3. Share and discuss the Logo Analysis Terms and Concepts handout. Help students connect the observations they just made in the informal discussion to the more technical language on the handout. For example, if you choose to project the current McDonald’s logo, students will notice the yellow arches against the red background, clearly messaging the symbol of the company and suggesting bright, fun simplicity. Added to this, though, are the words “i’m lovin’ it,” expressing in informal font and language the feeling of pleasure a customer should expect to get from the McDonald’s experience.
  4. Also ask students to consider what the logo does not communicate. The McDonald’s logo, for example, focuses on brand identity and customer response. Completely absent is any information about the product itself. Ask students to consider why this might be, using the concepts of corporate identity and corporate image as part of the discussion.
  5. Distribute copies of the Single Logo Analysis Handout and explain how the prompts at the top of the handout, “In the logo,” “Behind the logo,” and “Around the logo,” are alternative ways of thinking about the same concepts as in the discussion.
    • In the logo, for example, would focus on the descriptions of the colors, images, and words listed above.
    • Behind the logo would focus on the informal, friendly, fun feelings the colors, images, and words intend to convey.
    • Around the logo would focus on feelings and associations instead of food because of the criticism fast food has gotten and would likely involve discussion of the tension between corporate identity and corporate image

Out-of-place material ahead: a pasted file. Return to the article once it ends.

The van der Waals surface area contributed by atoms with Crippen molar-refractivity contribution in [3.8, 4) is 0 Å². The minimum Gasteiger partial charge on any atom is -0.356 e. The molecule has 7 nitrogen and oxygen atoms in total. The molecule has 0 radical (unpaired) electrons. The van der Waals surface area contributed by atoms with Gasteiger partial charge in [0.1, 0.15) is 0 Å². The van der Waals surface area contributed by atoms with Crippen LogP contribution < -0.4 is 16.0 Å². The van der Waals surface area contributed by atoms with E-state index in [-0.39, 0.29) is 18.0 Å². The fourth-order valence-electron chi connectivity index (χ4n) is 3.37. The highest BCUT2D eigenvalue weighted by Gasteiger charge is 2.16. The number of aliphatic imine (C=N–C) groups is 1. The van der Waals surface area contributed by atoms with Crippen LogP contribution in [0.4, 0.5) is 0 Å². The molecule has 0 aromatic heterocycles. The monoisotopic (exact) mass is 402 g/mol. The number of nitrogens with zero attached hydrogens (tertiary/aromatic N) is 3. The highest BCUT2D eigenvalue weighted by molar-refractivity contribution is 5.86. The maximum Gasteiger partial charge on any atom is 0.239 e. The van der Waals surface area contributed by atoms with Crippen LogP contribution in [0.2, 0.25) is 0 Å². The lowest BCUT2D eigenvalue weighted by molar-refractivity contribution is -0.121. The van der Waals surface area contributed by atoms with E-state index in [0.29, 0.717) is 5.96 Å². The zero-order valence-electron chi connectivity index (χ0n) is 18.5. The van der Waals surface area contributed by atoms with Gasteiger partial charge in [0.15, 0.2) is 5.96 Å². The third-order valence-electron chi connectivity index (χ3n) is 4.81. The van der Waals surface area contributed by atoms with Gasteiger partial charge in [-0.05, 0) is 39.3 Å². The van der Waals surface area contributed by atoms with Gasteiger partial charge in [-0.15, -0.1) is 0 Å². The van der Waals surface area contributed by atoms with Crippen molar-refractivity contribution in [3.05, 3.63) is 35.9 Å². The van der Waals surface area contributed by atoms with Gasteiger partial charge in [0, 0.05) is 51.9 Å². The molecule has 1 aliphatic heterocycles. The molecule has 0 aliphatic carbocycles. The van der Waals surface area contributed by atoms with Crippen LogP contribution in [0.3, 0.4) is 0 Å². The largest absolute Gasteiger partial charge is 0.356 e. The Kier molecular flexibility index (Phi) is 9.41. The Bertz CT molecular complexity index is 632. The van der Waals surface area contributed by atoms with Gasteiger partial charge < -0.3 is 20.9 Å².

Ask students to put their observations about their logo into the handout to formalize and extend their thinking.
  6. From these observations, ask students to write an analytical claim about the logo. The claim should explain something the logo communicates combined with a connection to the design elements of the logo that create that meaning.
  7. Clarify that the expectation is not to write a merely descriptive claim about the logo. For the McDonald’s logo, the claim The McDonald’s logo uses a bright red background, the familiar yellow arches, and a catchy slogan needs to be reframed more analytically. A stronger version might argue that Through the bright, welcoming colors and informal font convincing consumers that they’re “lovin’ it,” the McDonald’s logo makes viewers feel good about the brand without thinking about the product itself.
  8. Use this opportunity to point out how logos sometimes try to work against pre-conceived notions of the company or service (corporate image) and encourage students to think especially critically about such contradictions.